Hi, I have one assignment. I am not upload the case study and instructions over here. So, I have uploaded it on mediafire. Here’s the link…….
Hi, I have one assignment. I am not upload the case study and instructions over here. So, I have uploaded it on mediafire. Here’s the link……. https://www.mediafire.com/file/0bh72qr6yxilzzi/Assign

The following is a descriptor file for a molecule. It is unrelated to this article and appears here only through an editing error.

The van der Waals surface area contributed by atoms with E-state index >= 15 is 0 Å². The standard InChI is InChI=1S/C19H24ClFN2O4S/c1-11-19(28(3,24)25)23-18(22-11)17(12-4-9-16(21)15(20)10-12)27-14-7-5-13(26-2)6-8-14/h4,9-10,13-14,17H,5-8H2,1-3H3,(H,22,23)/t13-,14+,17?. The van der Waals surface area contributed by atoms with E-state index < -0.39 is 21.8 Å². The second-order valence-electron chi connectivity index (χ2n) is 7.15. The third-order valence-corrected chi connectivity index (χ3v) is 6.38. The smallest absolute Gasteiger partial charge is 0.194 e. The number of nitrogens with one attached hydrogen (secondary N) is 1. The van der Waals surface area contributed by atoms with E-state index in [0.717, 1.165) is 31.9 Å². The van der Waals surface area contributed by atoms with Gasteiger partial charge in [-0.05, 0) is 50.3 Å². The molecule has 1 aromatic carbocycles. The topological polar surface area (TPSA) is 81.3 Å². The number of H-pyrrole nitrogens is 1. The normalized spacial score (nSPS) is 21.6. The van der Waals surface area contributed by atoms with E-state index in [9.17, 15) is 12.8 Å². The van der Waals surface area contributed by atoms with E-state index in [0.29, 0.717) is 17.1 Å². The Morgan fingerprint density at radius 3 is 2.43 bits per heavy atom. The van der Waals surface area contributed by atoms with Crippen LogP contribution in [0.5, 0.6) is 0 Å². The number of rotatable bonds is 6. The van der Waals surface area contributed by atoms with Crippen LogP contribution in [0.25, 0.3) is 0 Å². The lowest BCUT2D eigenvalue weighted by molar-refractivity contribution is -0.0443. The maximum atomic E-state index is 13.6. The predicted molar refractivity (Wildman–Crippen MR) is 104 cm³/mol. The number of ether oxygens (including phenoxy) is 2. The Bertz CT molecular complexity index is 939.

11 Change Management: Restaurants’ No-Tipping Policy Case Name Institution Affiliation Question 1 The ADKAR model is a change management tool that can be used to help explain why the change management process at this restaurant failed. According to the model, there are five key stages that need to be completed in order for a successful change to occur (ANGTYAN, 2019): Awareness: Employees need to be aware of the change and what it entails. Furthermore, they need to understand why the change is taking place and how it will impact them. Based on this first stage, the restaurant failed because employees were not given enough information about the change (ANGTYAN, 2019). Furthermore, they were not made aware of how the change would impact them financially. From the case study, it is evident that employees only became aware of the pay cut once the change was implemented, which led to confusion and frustration. Furthermore, it is unmistakable that Steve Brown, the CEO of the restaurant, was aware that change was necessary. He was aware that the current tipping system was unfair to backend employees, and he was also aware that the income gap between frontline and backend employees was too large. Desire: Once employees are aware of the change, they need to develop a desire to support it. This can be done by communicating the benefits of the change and how it will positively impact them. In this case, the restaurant failed because employees were not given any incentive to support the change (ANGTYAN, 2019). In fact, they were told that their wages would be cut, which led to a negative desire for change. The CEO also promised that servers would make the same or more money, which was not the case. As a result, employees felt misled and were not motivated to support the change. Nevertheless, it is evident that Steve Brown desired to change the current system. He desired to eliminate the practice of tipping in order to create a more fair system for all employees. Knowledge: For employees to successfully implement the change, they need to have the knowledge and skills necessary. This includes understanding what needs to be done and how to do it. In this case, it is apparent that Brown had the knowledge needed to transform the system (Jaaron et al., 2021). He had the basics to implement the no-tipping strategy and was also aware of the way to upturn food prices to recompense for the loss of tips. The restaurant failed in this area because they did not provide employees with the training they needed to successfully implement the new policy. Furthermore, they hired underqualified and untrained staff to fill the gaps, which led to service issues. Ability: Even if employees have the desire and knowledge to support the change, they may not be able to do so if they lack the ability. This includes having the resources, time, and support necessary to make the change. Based on the case study, it is obvious that Brown had the ability to change the system. He implemented the no-tipping policy and increased food prices (Jaaron et al., 2021). However, the restaurant failed in this area because they did not give employees the resources they needed to successfully implement the new policy. Furthermore, they implemented the change too quickly, which left employees feeling overwhelmed. From the case study, it is evident that the restaurant did not take the necessary steps to ensure a successful change. Consequently, the change management process failed, which led to the decline of the restaurant. Reinforcement: Finally, it is important to reinforce the change by continuing to support employees after it has been implemented. This includes providing feedback, recognition, and reinforcement. The restaurant failed in this area because they did not provide employees with the feedback and support they needed to continue to be successful. The restaurant also failed to recognize the employees who were doing a good job, which led to frustration. Based on the case study, Brown was not reinforced for changing the system. He was not given any reinforcement from employees or customers. In fact, he got negative reinforcement from staffs and customers (Jaaron et al., 2021). Employees left the restaurant because they were not being paid as much as they were under the old system, and customers stopped coming to the restaurant because they did not like the new policy. Consequently, the change management process failed, and the restaurant declined. Based on the ADKAR model, it is clear that there were several key areas where the change management process at this restaurant failed (Goyal & Patwardhan, 2018). First, employees were not given enough information about the change and why it was taking place. This made it difficult for them to understand why the change was necessary and how it would impact them. Second, employees were not given the opportunity to have their say in the change process. This led to a lack of buy-in and desire to support the change. Third, employees were not given adequate training and support to help them implement the change successfully. This made it difficult for them to overcome challenges and put the change into practice. Finally, there was a lack of ongoing reinforcement which made it difficult for employees to sustain the change over time (Goyal & Patwardhan, 2018). In conclusion, the change management process at this restaurant failed because employees were not given enough information, support, or reinforcement to successfully implement the change. By understanding the key stages of the ADKAR model, we can better understand why the change management process failed and what needs to be done in order to avoid similar failures in the future. Question 2 The Kotter’s 8-Step change management system is a framework that can be used to help an organization successfully navigate through a period of change. The steps are as follows (Kotter & von Ameln, 2019): 1. Establishing a sense of urgency: In order for change to be successful, it is important to create a sense of urgency within the organization. This can be done by highlighting the need for change and demonstrating the consequences of inaction (Kotter & von Ameln, 2019). 2. Creating a guiding coalition: A group of key stakeholders should be brought together to champion the change initiative. This team should be diverse and have credibility within the organization (Kotter & von Ameln, 2019). 3. Developing a vision and strategy: The vision for change should be developed and communicated to all members of the organization. Additionally, a plan for how to achieve this vision should be created (Kotter & von Ameln, 2019). 4. Communicating the change vision: Once the vision has been developed, it is important to communicate it to all employees. This can be done through presentations, memos, or town hall meetings (Kotter & von Ameln, 2019). 5. Empowering employees to act: Employees should be given the authority and resources necessary to enact change (Doll & Miller, 2008). Additionally, they should be held accountable for their performance. 6. Generating short-term wins: It is important to generate quick successes in order to build momentum for the change initiative (Doll & Miller, 2008). These wins should be aligned with the overall vision. 7. Consolidating gains and producing more change: Once some success has been achieved, it is important to consolidate these gains and continue working towards further change (Doll & Miller, 2008). This can be done by making permanent changes to policies and procedures. 8. Anchoring new approaches in the culture: The final step is to embed the new ways of doing things into the organization’s culture. This can be done through training, reinforcement, and rewards (Doll & Miller, 2008). 1. Establishing a sense of urgency: The CEO should have established a sense of urgency among employees regarding the need for change (Doll & Miller, 2008). He should have explained to employees how the current system is not sustainable in the long run and how the new system will be beneficial for them. 2. Creating a guiding coalition: The CEO should have created a team of employees who were supportive of the change and who could help him implement the new system. This team would be responsible for communicating the change to other employees and helping them understand and accept it (Laig & Abocejo, 2021). 3. Developing a vision and strategy: The CEO should have developed a clear vision for the change and a strategy for how it would be implemented (Laig & Abocejo, 2021). He should have communicated this vision to employees so that they could understand and buy into it. 4. Communicating the change vision: The CEO should have communicated the change vision to employees in a way that was clear and easy to understand (Laig & Abocejo, 2021). He should have explained how the new system would work and what benefits it would bring. 5. Empowering employees to act: The CEO should have empowered employees to act by giving them the resources and authority to make the change happen (Laig & Abocejo, 2021). He should have allowed them to take ownership of the process and make decisions about how to implement the new system. 6. Planning for and creating short-term wins: The CEO should have planned for and created short-term wins that would show employees that the new system was working and that they were making progress (Laig & Abocejo, 2021). These wins would build momentum and keep employees motivated to continue working towards the change. 7. Consolidating gains and producing more change: The CEO should have consolidated the gains made by the change and continued to push for more change. He should have continued to communicate the benefits of the new system and why it was necessary. 8. Institutionalizing new approaches: The CEO should have institutionalized the new system by making it a permanent part of the organization (Laig & Abocejo, 2021). He should have put policies and procedures in place to ensure that the new system was followed and that employees were held accountable for their performance (Laig & Abocejo, 2021). CEO Steve Brown should have followed these steps in order to successfully implement the no-tipping policy (Gupta, 2011). First, he should have established a sense of urgency within the organization by highlighting the need for change and demonstrating the consequences of inaction. Second, he should have assembled a team of key stakeholders to champion the initiative (Gupta, 2011). Third, he should have developed a clear vision for change and communicated it to all employees. Fourth, he should have empowered employees to act by giving them the resources and authority necessary to enact change. Fifth, he should have generated some quick successes to build momentum for the initiative. Sixth, he should have consolidated these gains and continued working towards further change. Finally, he should have anchored the new approaches in the culture by training employees and reinforcing the new ways of doing things (Gupta, 2011). Kotter’s 8-step change management model is a useful framework for organizations to use when navigating through periods of change. CEO Steve Brown should have followed this model in order to successfully implement the no-tipping policy. By doing so, he would have been more likely to gain buy-in from employees and achieve long-term success. References ANGTYAN, H. (2019). ADKAR Model in Change Management. International Review of Management and Business Research, 8(2), 179-182. https://doi.org/10.30543/8-2(2019)-4 Doll, Y., & Miller, B. (2008). Applying the Kotter Model: Making Transformational Change in a Large Organization. The International Journal of Knowledge, Culture, and Change Management: Annual Review, 8(1), 53-60. https://doi.org/10.18848/1447- 9524/cgp/v08i01/50438. Goyal, C., & Patwardhan, M. (2018). Role of change management using ADKAR model: a study of the gender perspective in a leading bank organisation of India. International Journal of Human Resources Development and Management, 18(3/4), 297. https://doi.org/10.1504/ijhrdm.2018.093442. Gupta, P. (2011). Leading Innovation Change – The Kotter Way. International Journal of Innovation Science, 3(3), 141-150. https://doi.org/10.1260/1757-2220.127.116.11. Jaaron, A., Hijazi, I., & Musleh, K. (2021). A conceptual model for adoption of BIM in construction projects: ADKAR as an integrative model of change management. Technology Analysis &Amp; Strategic Management, 34(6), 655-667. https://doi.org/10.1080/09537325.2021.1915975. Kotter, J., & von Ameln, F. (2019). Agility, hierarchy and lessons for the future. John Kotter on the legacy and future of Change Management. Gruppe. Interaktion. Organisation. Zeitschrift Für Angewandte Organisationspsychologie (GIO), 50(2), 111-114. https://doi.org/10.1007/s11612-019-00461-5. Laig, R., & Abocejo, F. (2021). Change Management Process in a Mining Company: Kotter’s 8- Step Change Model. Journal of Management, Economics, and Industrial Organization, 31-50. https://doi.org/10.31039/jomeino.2021.5.3.3.